Roger Federer, 34 years old and no longer impervious to the ravages of age, has pulled out of the French Open. He made the announcement Thursday on his Facebook page, writing:
“I have been making steady progress with my overall fitness, but I am still not 100% and feel I might be taking an unnecessary risk by playing in this event before I am really ready. This decision was not easy to make, but I took it to ensure I could play the remainder of the season and help to extend the rest of my career.”
Federer’s decision is (presumably) based on the state of his sore back, which he largely blamed for his second-round loss at the Italian Open — the final major tune-up for the French Open — about a week ago. Bypassing the second Grand Slam of the year means that Federer will be well into June with just 15 ATP matches under his belt in all of 2016. He has yet to win a title.
Federer has played just five matches this year since a strong Australian Open, where he lost in the semifinals to eventual champ Novak Djokovic. Federer then had a freak domestic accident while still in Melbourne and that required minor knee surgery. He had to put off a planned return at Miami with a stomach virus. He got a few matches in at Monte Carlo, then his back started acting up while he was training in Madrid, and he had to pull out of that event as well.
This sequence of events isn’t enough to wipe away the general sense that Federer has led a charmed life. Even the bad back still seems, and is presented, more as a speed bump than a serious obstacle. It’s certainly too soon to jump to conclusions about his future in the game.
Federer enjoys tormenting Djokovic and messing with resurgent Andy Murray. Federer knows how to get in the head of his former wingman and Swiss fellow countryman, French Open defending champion Stan Wawrinka. Federer has battled rejuvenated Rafael Nadal plenty of times on the red clay. Enjoyable as it might be, Federer knows that the odds on his winning at Roland Garros have always been slender at best. He’s only won the French Open once, and that was largely because of the absence of his rival, Nadal.
On the other hand, Federer remains a legitimate threat to win the major that begins less than a month after the end of the French Open, Wimbledon. Federer and Djokovic towered head and shoulders above the field in London last year. And with the Olympic games in Rio coming up on hard courts soon after Wimbledon (Federer has never won the singles gold medal),it makes sense for Federer to everything in his power to ensure that his 34-year-old muscles and bones are in the best possible shape for those two events.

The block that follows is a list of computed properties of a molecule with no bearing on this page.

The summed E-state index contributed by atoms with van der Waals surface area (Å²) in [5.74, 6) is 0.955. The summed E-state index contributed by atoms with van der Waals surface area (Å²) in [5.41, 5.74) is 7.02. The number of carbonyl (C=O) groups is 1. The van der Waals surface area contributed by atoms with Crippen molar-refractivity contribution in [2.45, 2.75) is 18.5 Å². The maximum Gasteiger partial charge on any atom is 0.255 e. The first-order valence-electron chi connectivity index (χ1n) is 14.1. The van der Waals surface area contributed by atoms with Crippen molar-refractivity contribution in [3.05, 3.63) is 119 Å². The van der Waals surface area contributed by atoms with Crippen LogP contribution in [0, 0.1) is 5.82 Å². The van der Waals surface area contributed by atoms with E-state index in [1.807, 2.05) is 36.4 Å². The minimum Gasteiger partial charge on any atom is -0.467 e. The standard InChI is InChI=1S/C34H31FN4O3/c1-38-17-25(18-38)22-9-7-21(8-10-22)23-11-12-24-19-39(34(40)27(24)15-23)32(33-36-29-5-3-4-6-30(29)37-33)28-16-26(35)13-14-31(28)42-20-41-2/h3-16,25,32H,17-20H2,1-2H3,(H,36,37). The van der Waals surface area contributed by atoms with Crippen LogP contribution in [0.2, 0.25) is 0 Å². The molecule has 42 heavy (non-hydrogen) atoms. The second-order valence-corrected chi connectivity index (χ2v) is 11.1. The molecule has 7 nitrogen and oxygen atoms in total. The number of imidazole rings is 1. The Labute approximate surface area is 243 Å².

He is revered globally for his balletic style and grace. He’s lived by the rapier rather than the bludgeon. He has not merely survived, he has prevailed, becoming the all-time Grand Slam singles champion at a time when his compelling battles with rivals as well as numerous bigger, stronger men took men’s tennis to new heights.
All that makes it easy to forget that Federer, whose arms look fit to lift nothing heavier than the occasional tennis trophy, has also taken the concept of the ironman to a new level. He’s been durable but more tensile and corrosion-proof than iron. If he were a metal, he’d be titanium.
But even an ironman eventually clanks to a halt. The first of his numerous records to end was his appearance in consecutive Grand Slam semifinals (23). Next, his record for consecutive Grand Slam quarterfinals ended at 36. He hung on to his record for consecutive appearances in Grand Slam events until this week. His streak ends at 65.
The impressive thing? That simple longevity record is open to all comers. The No. 2 man on that list Wayne Ferreira, who, unlike Federer, didn’t even win one. Federer has played 352 Grand Slam singles matches; Ferreira, 159. Nobody has ever been as good and as durable at the same time as the nimble Mr. Federer.
“This decision was not easy to make,” Federer wrote, “but I took it to ensure I could play the remainder of the season and help to extend the rest of my career. I remain as motivated and excited as ever and my plan is to achieve the highest level of fitness before returning to the ATP World Tour for the upcoming grass court season.”
Federer clearly is as enthusiastic as about playing. He might be drifting earthward in his third decade, but he hasn’t crash-landed yet.